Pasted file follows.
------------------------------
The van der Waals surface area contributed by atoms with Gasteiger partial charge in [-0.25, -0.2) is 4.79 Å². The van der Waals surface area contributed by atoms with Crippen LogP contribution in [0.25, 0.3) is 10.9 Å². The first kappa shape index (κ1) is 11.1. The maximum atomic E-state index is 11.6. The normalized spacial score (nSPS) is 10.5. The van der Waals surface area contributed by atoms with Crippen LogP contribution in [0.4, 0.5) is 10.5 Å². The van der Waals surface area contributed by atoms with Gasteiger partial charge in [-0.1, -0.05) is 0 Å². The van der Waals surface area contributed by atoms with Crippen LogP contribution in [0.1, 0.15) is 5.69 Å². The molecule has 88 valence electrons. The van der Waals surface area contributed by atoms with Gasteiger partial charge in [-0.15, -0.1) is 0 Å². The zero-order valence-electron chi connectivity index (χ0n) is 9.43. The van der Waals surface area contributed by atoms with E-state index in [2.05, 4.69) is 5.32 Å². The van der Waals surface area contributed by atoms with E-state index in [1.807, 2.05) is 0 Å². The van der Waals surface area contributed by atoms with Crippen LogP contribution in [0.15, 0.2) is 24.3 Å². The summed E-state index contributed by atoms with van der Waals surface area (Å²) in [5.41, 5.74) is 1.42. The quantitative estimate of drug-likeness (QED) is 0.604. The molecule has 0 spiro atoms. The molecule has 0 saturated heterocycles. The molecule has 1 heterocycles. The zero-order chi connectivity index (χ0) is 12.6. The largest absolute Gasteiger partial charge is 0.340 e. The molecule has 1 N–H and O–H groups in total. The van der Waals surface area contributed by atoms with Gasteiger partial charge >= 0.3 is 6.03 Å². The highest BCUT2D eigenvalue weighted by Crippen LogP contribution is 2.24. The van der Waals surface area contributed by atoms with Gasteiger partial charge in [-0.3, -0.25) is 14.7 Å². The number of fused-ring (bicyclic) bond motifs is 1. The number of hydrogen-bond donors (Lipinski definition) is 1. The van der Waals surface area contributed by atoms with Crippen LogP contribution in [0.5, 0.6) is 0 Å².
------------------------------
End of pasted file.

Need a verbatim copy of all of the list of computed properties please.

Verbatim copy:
The van der Waals surface area contributed by atoms with Gasteiger partial charge in [-0.25, -0.2) is 4.79 Å². The van der Waals surface area contributed by atoms with Crippen LogP contribution in [0.25, 0.3) is 10.9 Å². The first kappa shape index (κ1) is 11.1. The maximum atomic E-state index is 11.6. The normalized spacial score (nSPS) is 10.5. The van der Waals surface area contributed by atoms with Crippen LogP contribution in [0.4, 0.5) is 10.5 Å². The van der Waals surface area contributed by atoms with Gasteiger partial charge in [-0.1, -0.05) is 0 Å². The van der Waals surface area contributed by atoms with Crippen LogP contribution in [0.1, 0.15) is 5.69 Å². The molecule has 88 valence electrons. The van der Waals surface area contributed by atoms with Gasteiger partial charge in [-0.15, -0.1) is 0 Å². The zero-order valence-electron chi connectivity index (χ0n) is 9.43. The van der Waals surface area contributed by atoms with E-state index in [2.05, 4.69) is 5.32 Å². The van der Waals surface area contributed by atoms with E-state index in [1.807, 2.05) is 0 Å². The van der Waals surface area contributed by atoms with Crippen LogP contribution in [0.15, 0.2) is 24.3 Å². The summed E-state index contributed by atoms with van der Waals surface area (Å²) in [5.41, 5.74) is 1.42. The quantitative estimate of drug-likeness (QED) is 0.604. The molecule has 0 spiro atoms. The molecule has 0 saturated heterocycles. The molecule has 1 heterocycles. The zero-order chi connectivity index (χ0) is 12.6. The largest absolute Gasteiger partial charge is 0.340 e. The molecule has 1 N–H and O–H groups in total. The van der Waals surface area contributed by atoms with Gasteiger partial charge >= 0.3 is 6.03 Å². The highest BCUT2D eigenvalue weighted by Crippen LogP contribution is 2.24. The van der Waals surface area contributed by atoms with Gasteiger partial charge in [-0.3, -0.25) is 14.7 Å². The number of fused-ring (bicyclic) bond motifs is 1. The number of hydrogen-bond donors (Lipinski definition) is 1. The van der Waals surface area contributed by atoms with Crippen LogP contribution in [0.5, 0.6) is 0 Å².